It’s not often that hackers manage to hit such crucial oil infrastructure such as Colonial’s pipelines in the US, but such an event and the associated fear of prolonged outages has taken over the psyche of traders, and oil prices are on the rise.
The malware hit the heart of the US downstream network and prices of refined products are increasing amid the disruption, causing a bullish rollover effect on crude benchmarks, with both WTI and Brent boosted in early trading.
The pipeline, which usually transports more than 2.5 million bpd of refined products from the US Gulf Coast to the Northeast, has so far pushed up prices of gasoline and diesel, as the expectation is that both will be in short supply as long as the pipeline is sidelined.
Similar to the February freeze crisis, the impacts will be localized. While northeastern and southeastern states may see increased prices at the pump, other regions with more robust products inventories, such as the US Gulf Coast, may not see the same price surge.
The other obvious upside is for European refiners, which may be able to step in and increase refined product exports to the US, though the arbitrage opportunity will likely be met by cargoes already at sea, as the two-week journey over the Atlantic at this point is still a gamble if the pipeline is swiftly restored.
The pipeline closure could also mean that US crude exports, which surged to 4.1 million bpd last week, are kept onshore and fed into domestic refineries to replenish inventories.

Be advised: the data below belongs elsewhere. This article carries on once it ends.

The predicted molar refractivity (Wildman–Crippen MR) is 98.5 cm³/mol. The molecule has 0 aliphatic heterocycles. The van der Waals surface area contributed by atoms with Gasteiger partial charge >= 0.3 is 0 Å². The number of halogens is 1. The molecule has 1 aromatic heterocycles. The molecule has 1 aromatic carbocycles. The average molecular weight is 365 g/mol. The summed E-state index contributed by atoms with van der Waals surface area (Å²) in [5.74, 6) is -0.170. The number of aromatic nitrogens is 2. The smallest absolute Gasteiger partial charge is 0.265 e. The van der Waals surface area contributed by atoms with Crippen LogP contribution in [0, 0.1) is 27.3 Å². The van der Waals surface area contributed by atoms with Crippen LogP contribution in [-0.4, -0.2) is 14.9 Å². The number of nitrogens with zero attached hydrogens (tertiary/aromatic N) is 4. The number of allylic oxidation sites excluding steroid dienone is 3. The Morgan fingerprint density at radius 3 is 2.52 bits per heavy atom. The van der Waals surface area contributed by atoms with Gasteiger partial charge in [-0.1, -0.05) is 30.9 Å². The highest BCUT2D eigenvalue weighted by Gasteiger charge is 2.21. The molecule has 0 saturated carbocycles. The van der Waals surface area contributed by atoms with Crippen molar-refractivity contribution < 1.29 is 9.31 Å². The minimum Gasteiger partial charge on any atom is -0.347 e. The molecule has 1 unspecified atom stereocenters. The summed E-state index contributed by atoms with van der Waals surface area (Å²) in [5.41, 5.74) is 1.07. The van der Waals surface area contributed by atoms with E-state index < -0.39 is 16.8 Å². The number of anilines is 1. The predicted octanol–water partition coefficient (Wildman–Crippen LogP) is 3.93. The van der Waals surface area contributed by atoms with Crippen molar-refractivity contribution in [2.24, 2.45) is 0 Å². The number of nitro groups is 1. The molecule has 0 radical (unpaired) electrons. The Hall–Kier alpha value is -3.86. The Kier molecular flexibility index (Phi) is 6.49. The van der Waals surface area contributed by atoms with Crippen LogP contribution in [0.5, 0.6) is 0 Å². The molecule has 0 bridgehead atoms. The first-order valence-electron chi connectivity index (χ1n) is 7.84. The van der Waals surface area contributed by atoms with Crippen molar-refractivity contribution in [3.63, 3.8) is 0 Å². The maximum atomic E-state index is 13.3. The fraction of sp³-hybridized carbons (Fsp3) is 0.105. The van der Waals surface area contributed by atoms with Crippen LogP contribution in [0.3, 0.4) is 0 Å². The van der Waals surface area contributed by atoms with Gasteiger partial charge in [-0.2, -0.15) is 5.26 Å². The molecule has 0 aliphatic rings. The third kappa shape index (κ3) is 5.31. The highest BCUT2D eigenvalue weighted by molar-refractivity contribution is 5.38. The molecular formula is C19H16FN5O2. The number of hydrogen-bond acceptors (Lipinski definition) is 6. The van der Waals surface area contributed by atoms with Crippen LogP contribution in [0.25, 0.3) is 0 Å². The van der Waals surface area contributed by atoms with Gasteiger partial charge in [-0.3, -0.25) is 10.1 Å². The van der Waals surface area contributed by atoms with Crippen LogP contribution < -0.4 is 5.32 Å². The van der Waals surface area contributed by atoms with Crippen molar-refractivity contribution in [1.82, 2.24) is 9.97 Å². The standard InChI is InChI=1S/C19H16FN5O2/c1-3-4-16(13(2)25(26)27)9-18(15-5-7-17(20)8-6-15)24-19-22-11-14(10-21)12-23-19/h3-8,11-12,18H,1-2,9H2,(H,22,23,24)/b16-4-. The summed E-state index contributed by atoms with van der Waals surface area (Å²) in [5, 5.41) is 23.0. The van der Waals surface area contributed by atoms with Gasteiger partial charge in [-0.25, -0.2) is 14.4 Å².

Storage in the northeast and southeast regions of the US are poised to be heavily tapped in the coming days as the pipeline remains offline.
The bullish developments in the US are hiding a worrying Covid-19 trend in Asia. While some oil demand destruction in India is being registered and priced in, the pandemic is also hitting other southern and southeast Asian countries, where infections are on an alarming upward spiral.
Before the US pipeline hack, the worsening Covid-19 situation in Asia was set to have a bearish effect on prices and dominate the week, but now it is limiting the bullish effect of the US pipeline hack instead.
If the pipelines come back online quickly this week, the market may be in for a price correction that will make the impact of the pandemic’s spread in Asia more visible.
Nevertheless, the US pipeline outage is set to offer a helping hand in relieving the country’s inventories further, a bullish gift that will stay with traders for some time.
The full effect of the pipeline outage on inventories will be visible in next week’s official data release, and any hints on how much the decline will be will determine the oil price direction in the coming days.